Pharrell – “G I R L”

(Photo Credit: Hollywood Reporter)

Grade: B+

Key Tracks: “Hunter” “Gust of Wind”

This was a risky time for Pharrell to release a solo album. He’s riding the waves of one of the most successful years someone in music can have. He had guest spots on the two biggest songs of last summer – “Get Lucky” and “Blurred Lines,” and he co-wrote and produced two songs on Beyonce’s instant-legend self-titled album. He wore a silly, hip-hop-historical and now famous hat to the Grammy’s, and he released a 24 hour music video for his big hit, “Happy.” Pharrell is, nowadays, now famous for producing and guest spots, hugely overshadowing his solo work and his music with N.E.R.D. and the Neptunes. So if “G I R L” were to be underwhelming, it would likely derail the ever-increasing speed of the train that Pharrell is at the helm of. Luckily, “G I R L” is a sufficient pop release. It isn’t the most memorable of albums, but it strongly benefits from an all-inviting sound, a consistent feminist agenda, and huge name guest spots from Pharrell’s long, long contact list.

Pharrell tried to hit all bases with “G I R L,” and he certainly succeeds. It’s sexy – like the sweaty “Hunter.” It’s classy, with opener “Marilyn Monroe.” And it’s friendly – centered around the smash hit “Happy,” which seems to actually be stylized on the album as “Happy (from Despicable Me 2).” You know, the kids movie. The very next song is “Come Get It Bae,” featuring the not-family-friendly Miley Cyrus. Whatever your fancy is with pop music, “G I R L” likely hits it.

The guest spots, though usually not the focus of a review, are something to marvel at. As mentioned, Miley drops in. And so do Alicia Keys, Daft Punk, Kelly Osbourne, a very falsetto-y Justin Timberlake, Timbaland (relegated to beatboxing) and, unpredictably, JoJo. And the strings on the album – arranged by Hans Zimmer. The cast on this album reads like a Wes Anderson movie. And just like an Anderson film – some of the appearances are solely based on “look who I got to be here!,” while some, especially Daft Punk, add a whole level of depth and help separate each track from the next.

And it’s good that each song is distinct enough to stand out – because Pharrell, on his own, isn’t actually all that strong. The rare moments when he raps on the album work, but otherwise, his voice usually just blends into the background. Think about “Happy” – his voice only overpowers the music because the music is minimal during the chorus, and it’s catchy because of how his voice acts as an instrument, not for the lyrics. There are moments where he ups into falsetto, and he really doesn’t hit the notes. There are a couple moments were it resembles watching a Top 12 American Idol giving what you just know is their last performance. It just isn’t quite there, overall. But it’s a boatload of fun, so it’s never an issue.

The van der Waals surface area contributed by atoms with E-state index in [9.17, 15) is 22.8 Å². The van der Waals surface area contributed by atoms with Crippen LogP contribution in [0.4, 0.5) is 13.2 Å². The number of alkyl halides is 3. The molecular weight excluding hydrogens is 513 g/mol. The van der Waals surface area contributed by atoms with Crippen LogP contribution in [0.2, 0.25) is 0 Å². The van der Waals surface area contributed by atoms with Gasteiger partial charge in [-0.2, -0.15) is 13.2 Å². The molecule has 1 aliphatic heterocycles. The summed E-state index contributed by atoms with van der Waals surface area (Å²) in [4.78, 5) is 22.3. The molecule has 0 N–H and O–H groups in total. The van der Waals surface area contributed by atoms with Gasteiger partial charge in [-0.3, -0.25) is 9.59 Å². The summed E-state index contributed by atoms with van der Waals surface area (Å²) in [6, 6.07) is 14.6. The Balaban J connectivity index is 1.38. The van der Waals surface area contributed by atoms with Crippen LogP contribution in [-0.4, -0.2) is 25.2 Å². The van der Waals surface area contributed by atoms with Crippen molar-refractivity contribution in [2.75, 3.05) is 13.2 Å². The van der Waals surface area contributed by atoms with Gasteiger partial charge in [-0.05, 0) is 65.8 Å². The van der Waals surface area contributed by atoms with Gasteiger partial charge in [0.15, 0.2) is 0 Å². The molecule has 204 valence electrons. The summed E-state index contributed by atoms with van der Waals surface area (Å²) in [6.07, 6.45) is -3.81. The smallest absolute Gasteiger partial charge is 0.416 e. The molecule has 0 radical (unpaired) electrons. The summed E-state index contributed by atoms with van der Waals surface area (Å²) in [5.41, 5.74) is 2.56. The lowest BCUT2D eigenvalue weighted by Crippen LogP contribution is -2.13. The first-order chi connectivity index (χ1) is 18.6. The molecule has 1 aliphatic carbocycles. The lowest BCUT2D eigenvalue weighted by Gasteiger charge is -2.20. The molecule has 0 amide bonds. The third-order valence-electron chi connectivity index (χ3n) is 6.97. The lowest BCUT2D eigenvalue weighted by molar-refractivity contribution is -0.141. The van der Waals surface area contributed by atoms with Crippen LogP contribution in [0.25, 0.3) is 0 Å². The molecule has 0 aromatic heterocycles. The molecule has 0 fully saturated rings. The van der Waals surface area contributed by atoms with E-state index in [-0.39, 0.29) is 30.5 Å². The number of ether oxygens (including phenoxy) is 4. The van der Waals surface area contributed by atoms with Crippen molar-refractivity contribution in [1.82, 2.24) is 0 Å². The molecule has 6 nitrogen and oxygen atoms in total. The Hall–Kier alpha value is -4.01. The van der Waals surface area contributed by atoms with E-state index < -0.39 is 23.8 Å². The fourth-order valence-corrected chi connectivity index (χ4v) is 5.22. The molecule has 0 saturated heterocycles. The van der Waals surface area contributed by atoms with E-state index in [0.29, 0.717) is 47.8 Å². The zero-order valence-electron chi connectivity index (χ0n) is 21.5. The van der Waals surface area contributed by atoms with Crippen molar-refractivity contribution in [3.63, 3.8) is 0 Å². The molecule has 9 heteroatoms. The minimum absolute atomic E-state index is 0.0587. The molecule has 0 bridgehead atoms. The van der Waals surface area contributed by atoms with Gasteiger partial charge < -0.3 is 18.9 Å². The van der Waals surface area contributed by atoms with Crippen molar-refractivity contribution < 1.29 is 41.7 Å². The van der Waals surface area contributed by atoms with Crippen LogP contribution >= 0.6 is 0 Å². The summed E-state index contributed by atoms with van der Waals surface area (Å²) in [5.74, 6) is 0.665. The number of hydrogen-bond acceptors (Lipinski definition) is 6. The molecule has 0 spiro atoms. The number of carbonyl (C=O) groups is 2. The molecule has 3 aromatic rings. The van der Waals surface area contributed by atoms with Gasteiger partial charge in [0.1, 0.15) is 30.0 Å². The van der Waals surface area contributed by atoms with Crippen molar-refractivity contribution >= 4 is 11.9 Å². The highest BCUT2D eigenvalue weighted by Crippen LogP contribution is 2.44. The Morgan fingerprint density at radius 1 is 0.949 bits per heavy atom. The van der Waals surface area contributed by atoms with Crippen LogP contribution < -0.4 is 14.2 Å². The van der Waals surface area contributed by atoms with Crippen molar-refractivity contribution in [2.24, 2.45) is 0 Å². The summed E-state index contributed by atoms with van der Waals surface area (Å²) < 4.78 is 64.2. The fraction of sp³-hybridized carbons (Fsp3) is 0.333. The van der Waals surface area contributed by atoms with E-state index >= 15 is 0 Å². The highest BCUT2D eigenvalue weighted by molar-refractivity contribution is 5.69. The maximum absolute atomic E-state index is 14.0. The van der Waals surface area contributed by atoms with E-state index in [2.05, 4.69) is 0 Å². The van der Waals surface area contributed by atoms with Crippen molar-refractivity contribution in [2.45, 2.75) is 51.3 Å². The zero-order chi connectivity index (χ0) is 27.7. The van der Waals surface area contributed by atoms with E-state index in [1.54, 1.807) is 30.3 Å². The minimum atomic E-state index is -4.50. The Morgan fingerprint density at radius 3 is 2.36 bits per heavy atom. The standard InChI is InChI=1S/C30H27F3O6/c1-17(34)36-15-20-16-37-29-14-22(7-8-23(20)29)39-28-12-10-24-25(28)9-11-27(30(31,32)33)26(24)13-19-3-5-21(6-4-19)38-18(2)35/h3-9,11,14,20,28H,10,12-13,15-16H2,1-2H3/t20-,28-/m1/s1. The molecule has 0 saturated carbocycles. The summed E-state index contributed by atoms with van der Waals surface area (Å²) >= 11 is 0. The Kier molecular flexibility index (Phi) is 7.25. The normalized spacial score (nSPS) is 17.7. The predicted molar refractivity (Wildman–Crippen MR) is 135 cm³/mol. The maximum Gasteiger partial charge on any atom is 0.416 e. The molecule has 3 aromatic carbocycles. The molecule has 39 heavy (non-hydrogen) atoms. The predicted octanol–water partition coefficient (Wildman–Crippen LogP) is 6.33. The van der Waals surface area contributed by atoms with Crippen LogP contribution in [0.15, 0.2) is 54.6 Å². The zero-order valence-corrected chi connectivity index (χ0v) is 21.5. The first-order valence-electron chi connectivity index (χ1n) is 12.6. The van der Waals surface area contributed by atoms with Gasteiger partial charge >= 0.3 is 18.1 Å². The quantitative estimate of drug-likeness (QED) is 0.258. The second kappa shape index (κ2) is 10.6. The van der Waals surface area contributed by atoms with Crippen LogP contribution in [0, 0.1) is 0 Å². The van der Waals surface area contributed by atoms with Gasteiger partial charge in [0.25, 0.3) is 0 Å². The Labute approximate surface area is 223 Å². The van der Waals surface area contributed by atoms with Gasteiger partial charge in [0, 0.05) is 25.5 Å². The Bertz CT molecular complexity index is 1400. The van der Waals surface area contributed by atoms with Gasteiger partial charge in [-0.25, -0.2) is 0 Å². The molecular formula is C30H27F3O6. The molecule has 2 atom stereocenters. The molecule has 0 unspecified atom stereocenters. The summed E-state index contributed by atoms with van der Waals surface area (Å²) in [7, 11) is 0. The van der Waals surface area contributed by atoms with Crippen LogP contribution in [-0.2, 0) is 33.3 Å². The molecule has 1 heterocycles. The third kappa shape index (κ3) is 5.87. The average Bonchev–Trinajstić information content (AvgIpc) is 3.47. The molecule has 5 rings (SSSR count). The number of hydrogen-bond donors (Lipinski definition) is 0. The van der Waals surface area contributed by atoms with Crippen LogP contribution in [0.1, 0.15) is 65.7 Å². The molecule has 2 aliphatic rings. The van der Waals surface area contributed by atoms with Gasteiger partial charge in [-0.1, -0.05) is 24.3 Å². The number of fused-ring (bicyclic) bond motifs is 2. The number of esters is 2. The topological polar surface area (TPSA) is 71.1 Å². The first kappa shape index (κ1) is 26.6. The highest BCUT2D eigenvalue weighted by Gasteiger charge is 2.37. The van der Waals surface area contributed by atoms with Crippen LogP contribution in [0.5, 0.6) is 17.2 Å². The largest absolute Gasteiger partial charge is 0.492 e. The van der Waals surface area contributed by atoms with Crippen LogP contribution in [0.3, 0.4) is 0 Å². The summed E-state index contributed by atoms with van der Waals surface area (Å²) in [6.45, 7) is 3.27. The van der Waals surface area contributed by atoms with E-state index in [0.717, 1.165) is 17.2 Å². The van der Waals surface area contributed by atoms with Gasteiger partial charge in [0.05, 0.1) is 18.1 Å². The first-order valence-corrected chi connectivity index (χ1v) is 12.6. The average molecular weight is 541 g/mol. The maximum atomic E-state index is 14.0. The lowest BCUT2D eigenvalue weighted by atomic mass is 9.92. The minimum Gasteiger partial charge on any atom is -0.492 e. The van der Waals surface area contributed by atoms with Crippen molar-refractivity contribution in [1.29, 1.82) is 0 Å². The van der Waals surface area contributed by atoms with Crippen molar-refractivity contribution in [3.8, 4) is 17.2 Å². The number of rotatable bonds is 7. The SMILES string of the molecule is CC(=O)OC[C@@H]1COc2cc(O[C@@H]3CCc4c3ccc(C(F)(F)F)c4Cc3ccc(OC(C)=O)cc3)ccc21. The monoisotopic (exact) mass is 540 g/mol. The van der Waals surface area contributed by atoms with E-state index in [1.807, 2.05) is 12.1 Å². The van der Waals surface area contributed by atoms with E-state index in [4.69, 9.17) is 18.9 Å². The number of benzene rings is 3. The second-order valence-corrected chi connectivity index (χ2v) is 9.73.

“G I R L” is all linked together by a distinctly feministic tone. It’s almost possible to see this – and “Get Lucky” and his work on Beyonce’s album – as an apology for the gut-wrechnigly misogynist (and possibly divorce-causing) “Blurred Lines.” Pharrell sometimes skirts the lines of male pop feminism – respecting women’s bodies and sexual desires, etc., and sometimes fully delves into actual feminism. It helps to create a consistent tone, and let’s be real, it’s just nice to hear. Inviting feminist-leaning artists like Daft Punk, Timberlake and the severely misunderstood Miley Cyrus only helps that. The era of patriarchal sex-pop is coming to a close, and Pharrell seems to be the one locking the doors.

So “G I R L” only suffers from Pharrell himself not being the most talented singer. And given that this is his first solo album in eight years, it’s not his specialty. He produced the whole album, and wrote every song, much more his strong suits. The album is not the most memorable, because it all feels familiar. But it’s still enjoyable and every song is unique. It sounds by the books, if every song was taken from a different book than the one previous. “G I R L” is a listen for those of all ages and musical preferences. There’s something for everyone, and his “music for everyone” approach helps to bolster the feminist themes. “G I R L” won’t be one of the albums of the year, but it’s a more than decent pop release, and one that will help Pharrell continue his unstoppable reign.

-By Andrew McNally

Miley Cyrus – “Bangerz”

(Photo Credit: Rolling Stone)

Grade: B

Key Tracks: “4×4,” “Wrecking Ball”

The opening track on “Bangerz,” called “Adore You,” is a very slow-crawling song about romance. It’s unexpected, but it sends a message – theatrics aside, Miley is taking her music seriously. She easily (and maybe expectedly) could’ve released an album of fun, partying Ke$ha copies, but she hasn’t. There is some of that present, but the focus is on a more mature persona. And she’s showing her maturity in countless ways; the album mixes club beats, synth and even country rhythms over songs about love and romance (sometimes). And say what you will about her VMA’s bit, anyone that still sees her as a young child star is blind to the maturity of the performance (shame on you, Robin Thicke). Maybe it wasn’t the best way to do it, but the message was sent, she watched the waves that were made, and she’s standing by it.